Archive for grants

PhD+postdoc grant on ABC

Posted in Statistics, University life with tags , , , , , , on April 3, 2010 by xi'an

I have received the following email announcement about a joint INRA/INRIA PhD grant on statistical methods for high frequency genomics, backed by an additional two year postdoc contract:

“Identifier les signatures de sélection dans les données issues de la génomique haut-débit : développement de modèles et de méthodes d’analyse statistique”.
Le développement rapide des technologies de séquençage et de génotypage à haut débit permet désormais de produire de très grandes quantités de données de polymorphisme génétique à une échelle populationnelle, y compris chez des espèces « non-modèles ». Dans ce contexte, la recherche de marqueurs moléculaires portant des signatures de sélection est primordiale pour comprendre la dynamique de l’adaptation. Cette thèse aura donc pour objet de développer des méthodes d’analyse statistique innovantes, pour caractériser la typologie des marqueurs génétiques vis-à-vis de leur statut évolutif. Ces méthodes seront développées dans un cadre bayésien, et se concentreront sur les outils stochastiques afférents (méthodes MCMC et approche ABC lorsque la vraisemblance n’est pas accessible) et les techniques de sélection de variables.

whose google translation is

The fast development of high-frequency sequencing and genotyping technologies allows henceforth to produce very large quantities  of genetic polymorphism data in a populationnal scale, including “non-model” species. In this context, the search for molecular markers carrying selection signatures is essential to understand the dynamics of the adaptation. This thesis will thus have for its goal to develop innovative statistical analysis methods, to characterize the typology of the genetic markers towards their evolutionary status. These methods will be developed in a Bayesian framework, and will concentrate on the relative stochastic tools (MCMC and ABC methods when the likelihood is not available) and the techniques of variable selection.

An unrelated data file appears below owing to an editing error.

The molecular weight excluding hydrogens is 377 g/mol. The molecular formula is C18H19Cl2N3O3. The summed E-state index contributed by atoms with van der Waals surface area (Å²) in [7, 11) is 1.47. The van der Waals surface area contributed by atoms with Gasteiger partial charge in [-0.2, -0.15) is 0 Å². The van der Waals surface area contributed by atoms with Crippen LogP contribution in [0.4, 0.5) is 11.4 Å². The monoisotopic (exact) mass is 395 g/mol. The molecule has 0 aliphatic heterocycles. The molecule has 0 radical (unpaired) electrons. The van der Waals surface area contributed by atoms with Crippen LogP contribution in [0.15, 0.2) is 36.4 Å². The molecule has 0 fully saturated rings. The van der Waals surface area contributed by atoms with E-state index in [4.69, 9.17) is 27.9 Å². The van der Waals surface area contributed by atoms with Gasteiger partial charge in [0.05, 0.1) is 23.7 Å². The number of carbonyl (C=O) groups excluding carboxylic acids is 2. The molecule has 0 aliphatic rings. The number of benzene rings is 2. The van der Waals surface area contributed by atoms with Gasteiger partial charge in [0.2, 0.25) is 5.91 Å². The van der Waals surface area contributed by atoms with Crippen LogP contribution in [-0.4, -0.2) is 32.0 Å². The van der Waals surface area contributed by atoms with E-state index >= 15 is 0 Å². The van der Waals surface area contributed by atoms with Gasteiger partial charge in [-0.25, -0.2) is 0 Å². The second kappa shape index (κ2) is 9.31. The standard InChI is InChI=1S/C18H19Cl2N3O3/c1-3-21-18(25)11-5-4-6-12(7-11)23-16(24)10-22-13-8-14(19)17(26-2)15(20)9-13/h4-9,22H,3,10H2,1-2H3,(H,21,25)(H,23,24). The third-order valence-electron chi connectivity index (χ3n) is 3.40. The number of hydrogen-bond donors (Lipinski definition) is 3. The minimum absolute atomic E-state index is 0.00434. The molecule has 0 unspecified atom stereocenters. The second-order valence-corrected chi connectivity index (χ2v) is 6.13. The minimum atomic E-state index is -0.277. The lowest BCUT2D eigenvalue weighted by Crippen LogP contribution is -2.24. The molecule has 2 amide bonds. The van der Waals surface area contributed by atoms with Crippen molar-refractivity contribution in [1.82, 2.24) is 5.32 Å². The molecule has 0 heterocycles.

It involves my friend and coauthor Gilles Celeux (Paris Sud, Orsay) as one of the advisors, as well as two researchers from the place that taught me everything about ABC, the INRA CBGP (Centre de Biologie et de Gestion des Populations)  lab in Montpelliers: Mathieu Gautier and Renaud Vitalis. It is thus a highly interesting proposal whose deadline is April 23.

Citation abuses

Posted in Statistics with tags , , , , , , on October 21, 2009 by xi'an

“There is a belief that citation statistics are
inherently more accurate because they
substitute simple numbers for complex
judgments, and hence overcome the
possible subjectivity of peer review.
But this belief is unfounded.”

A very interesting report appeared in the latest issue of Statistical Science about bibliometrics and its abuses (or “bibliometrics as an abuse per se”!). It was commissioned by the IMS, the IMU and the ICIAM. Along with the set of comments (by Bernard Silverman, David Spiegelhalter, Peter Hall and others) also posted in arXiv, it is a must-read!

“even a casual inspection of the h-index and its variants shows
that these are naïve attempts to understand complicated citation
records. While they capture a small amount of information about
the distribution of a scientist’s citations, they lose crucial
information that is essential for the assessment of research.”

The issue is not gratuitous. While having Series B ranked with a high impact factor is an indicator of the relevance of a majority of papers published in the journal, there are deeper and more important issues at stake. Our grant allocations, our promotions, our salary are more and more dependent on these  “objective” summary or “comprehensive” factors. The misuse of bibliometrics stems from government bodies and other funding agencies wishing to come up with assessments of the quality of a researcher that bypass peer reviews and, more to the point, are easy to come by.